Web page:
With so much concern about the difficulty of adjusting the biological clock to bear a child later in life, the future of descendants may not seem important to many people. But for those interested in their family's end-game evolutionary success as well as near-term parenthood, reproducing late in life is apparently a no-win strategy.
"We older moms are going extinct," says Bobbi Low, a behavioral ecologist who has just been appointed to direct the Evolution and Human Adaptation Program at the U-M Institute for Social Research (ISR). With U-M collaborators Carl Simon and Kermyt Anderson, Low has been using statistical models to determine how much advantages in education and income compensate for delayed first births and lower lifetime fertility a few hundred years down the road. The analyses appear in a recent article in the American Journal of Human Biology and a chapter in the forthcoming book, "The Biodemography of Fertility."
"In any species, other things being equal, whoever keeps their family line going and growing, persists while others go extinct," explains Low, the author of "Why Sex Matters" and a professor at the U-M School of Natural Resources and Environment. "In many cases, including that of humans in the past, that is best accomplished by making the most babies. But in modern societies, the number of kids is no longer the name of the game. The environment is so competitive that only 'super kids' do well. So women, quite reasonably, have started to shift from offering just reproductive value in the 'mate market' to offering a combination of reproductive and resource value---not just youth and good looks, but a good education and a good job."
The problem is, Low's analyses suggest, modern women may have gone too far, trading off so much to amass resources that they have lost the long-term game---evolutionary survival of their descendants. For the analyses, Low, Simon and Anderson ran a series of complex calculations simulating the varying life paths of modern women who have the same number of children but start at different ages and with differing levels of social, human, and physical capital. In the model, the women are born into one of nine socioeconomic levels, and throughout their lives, may find themselves in one of more than 900 different conditions. In each round of the model, roughly analogous to a five-year period, women die or move to the next older age level. At each age level, they are assigned some probability of going to school, having a child, or working.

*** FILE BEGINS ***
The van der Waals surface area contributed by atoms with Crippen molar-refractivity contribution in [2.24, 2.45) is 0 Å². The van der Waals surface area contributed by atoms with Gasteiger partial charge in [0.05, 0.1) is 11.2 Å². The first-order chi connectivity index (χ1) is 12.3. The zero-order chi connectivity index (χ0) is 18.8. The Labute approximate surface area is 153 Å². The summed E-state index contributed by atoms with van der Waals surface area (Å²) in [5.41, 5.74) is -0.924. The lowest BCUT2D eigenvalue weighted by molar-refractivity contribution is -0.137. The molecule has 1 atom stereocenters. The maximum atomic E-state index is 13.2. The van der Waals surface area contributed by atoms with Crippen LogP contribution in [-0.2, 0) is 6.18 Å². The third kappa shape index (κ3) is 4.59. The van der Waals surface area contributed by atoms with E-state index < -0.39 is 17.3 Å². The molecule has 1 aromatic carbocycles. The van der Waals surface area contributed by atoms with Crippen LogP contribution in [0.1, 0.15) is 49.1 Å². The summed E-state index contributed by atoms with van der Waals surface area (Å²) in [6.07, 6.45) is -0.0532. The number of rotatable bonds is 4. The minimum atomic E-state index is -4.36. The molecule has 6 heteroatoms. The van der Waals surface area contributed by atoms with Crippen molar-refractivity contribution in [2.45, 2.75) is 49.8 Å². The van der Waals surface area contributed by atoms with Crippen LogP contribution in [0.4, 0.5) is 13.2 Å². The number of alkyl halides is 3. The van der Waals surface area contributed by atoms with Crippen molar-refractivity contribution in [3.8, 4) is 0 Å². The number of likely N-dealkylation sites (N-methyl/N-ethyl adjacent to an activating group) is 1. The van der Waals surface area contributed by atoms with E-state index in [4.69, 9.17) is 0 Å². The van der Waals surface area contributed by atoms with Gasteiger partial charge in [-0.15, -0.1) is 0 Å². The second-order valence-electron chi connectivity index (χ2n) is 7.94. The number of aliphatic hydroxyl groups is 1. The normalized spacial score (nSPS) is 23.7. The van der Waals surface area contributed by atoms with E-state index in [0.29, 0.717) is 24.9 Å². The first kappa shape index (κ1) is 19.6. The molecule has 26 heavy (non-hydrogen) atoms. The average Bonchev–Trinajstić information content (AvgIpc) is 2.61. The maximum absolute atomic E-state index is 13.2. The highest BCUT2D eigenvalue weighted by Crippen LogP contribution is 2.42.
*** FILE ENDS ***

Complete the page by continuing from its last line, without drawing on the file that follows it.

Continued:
After running the model for a period of time equivalent to roughly 220 years, they found that wealthy, late-reproducing women declined as a proportion of the population from 11 percent to about 5 percent. The proportion of the poorest women also declined. But the proportion of lower middle class women increased dramatically, from about 33 percent to about 60 percent. "Their relatively early reproduction and good childhood and adult survivorship combine to produce this result," says Low. "Under almost all conditions in the models, we found that reproduction in the early 20s led to the greatest lineage success for women."
Low, who gave birth to her first and only child when she was in her mid-30s, emphasizes that lineage success may not be an important goal for many modern women. "If you want to see your line persist, then it's probably optimum to start reproducing in your early to mid-20s," she says. "But if you want to have a wonderful lifestyle, you're probably better off either not having children or having them as late as possible."
Established in 1948, the Institute for Social Research (ISR) is among the world's oldest survey research organizations, and a world leader in the development and application of social science methodology. ISR conducts some of the most widely-cited studies in the nation, including the Survey of Consumer Attitudes, the National Election Studies, the Monitoring the Future Study, the Panel Study of Income Dynamics, the Health and Retirement Study, the Columbia County Longitudinal Study and the National Survey of Black Americans. ISR researchers also collaborate with social scientists in more than 60 nations on the World Values Surveys and other projects, and the Institute has established formal ties with universities in Poland, China, and South Africa. Visit the ISR Web site at www.isr.umich.edu for more information. ISR is also home to the Inter-University Consortium for Political and Social Research (ICPSR), the world's largest computerized social science data archive.
American Journal of Human Biology